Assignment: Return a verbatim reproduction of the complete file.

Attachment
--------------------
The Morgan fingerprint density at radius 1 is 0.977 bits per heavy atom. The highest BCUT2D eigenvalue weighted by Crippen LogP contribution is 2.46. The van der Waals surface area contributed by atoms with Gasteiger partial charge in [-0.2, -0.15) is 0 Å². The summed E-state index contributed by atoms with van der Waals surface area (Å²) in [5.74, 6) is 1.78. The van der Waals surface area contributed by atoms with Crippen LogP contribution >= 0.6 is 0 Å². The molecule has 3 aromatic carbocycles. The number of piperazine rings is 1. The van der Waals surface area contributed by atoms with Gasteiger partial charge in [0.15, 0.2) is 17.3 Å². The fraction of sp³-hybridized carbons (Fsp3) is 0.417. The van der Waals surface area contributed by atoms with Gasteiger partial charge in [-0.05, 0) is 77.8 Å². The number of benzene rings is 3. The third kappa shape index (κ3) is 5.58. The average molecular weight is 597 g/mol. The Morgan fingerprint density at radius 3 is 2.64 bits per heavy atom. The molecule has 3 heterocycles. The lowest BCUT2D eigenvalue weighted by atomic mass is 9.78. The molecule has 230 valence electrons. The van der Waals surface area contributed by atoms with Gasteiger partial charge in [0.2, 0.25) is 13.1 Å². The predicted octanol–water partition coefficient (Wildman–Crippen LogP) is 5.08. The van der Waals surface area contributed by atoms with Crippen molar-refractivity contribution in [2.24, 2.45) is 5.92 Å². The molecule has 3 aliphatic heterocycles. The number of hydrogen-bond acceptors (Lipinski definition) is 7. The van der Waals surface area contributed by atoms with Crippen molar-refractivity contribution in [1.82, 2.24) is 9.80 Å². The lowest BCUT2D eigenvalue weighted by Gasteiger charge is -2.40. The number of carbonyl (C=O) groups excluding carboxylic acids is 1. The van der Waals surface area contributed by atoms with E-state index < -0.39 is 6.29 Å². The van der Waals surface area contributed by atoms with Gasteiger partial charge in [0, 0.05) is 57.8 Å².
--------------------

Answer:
The Morgan fingerprint density at radius 1 is 0.977 bits per heavy atom. The highest BCUT2D eigenvalue weighted by Crippen LogP contribution is 2.46. The van der Waals surface area contributed by atoms with Gasteiger partial charge in [-0.2, -0.15) is 0 Å². The summed E-state index contributed by atoms with van der Waals surface area (Å²) in [5.74, 6) is 1.78. The van der Waals surface area contributed by atoms with Crippen LogP contribution >= 0.6 is 0 Å². The molecule has 3 aromatic carbocycles. The number of piperazine rings is 1. The van der Waals surface area contributed by atoms with Gasteiger partial charge in [0.15, 0.2) is 17.3 Å². The fraction of sp³-hybridized carbons (Fsp3) is 0.417. The van der Waals surface area contributed by atoms with Gasteiger partial charge in [-0.05, 0) is 77.8 Å². The number of benzene rings is 3. The third kappa shape index (κ3) is 5.58. The average molecular weight is 597 g/mol. The Morgan fingerprint density at radius 3 is 2.64 bits per heavy atom. The molecule has 3 heterocycles. The lowest BCUT2D eigenvalue weighted by atomic mass is 9.78. The molecule has 230 valence electrons. The van der Waals surface area contributed by atoms with Gasteiger partial charge in [0.2, 0.25) is 13.1 Å². The predicted octanol–water partition coefficient (Wildman–Crippen LogP) is 5.08. The van der Waals surface area contributed by atoms with Crippen molar-refractivity contribution in [2.24, 2.45) is 5.92 Å². The molecule has 3 aliphatic heterocycles. The number of hydrogen-bond acceptors (Lipinski definition) is 7. The van der Waals surface area contributed by atoms with Crippen molar-refractivity contribution in [1.82, 2.24) is 9.80 Å². The lowest BCUT2D eigenvalue weighted by Gasteiger charge is -2.40. The number of carbonyl (C=O) groups excluding carboxylic acids is 1. The van der Waals surface area contributed by atoms with E-state index < -0.39 is 6.29 Å². The van der Waals surface area contributed by atoms with Gasteiger partial charge in [0, 0.05) is 57.8 Å².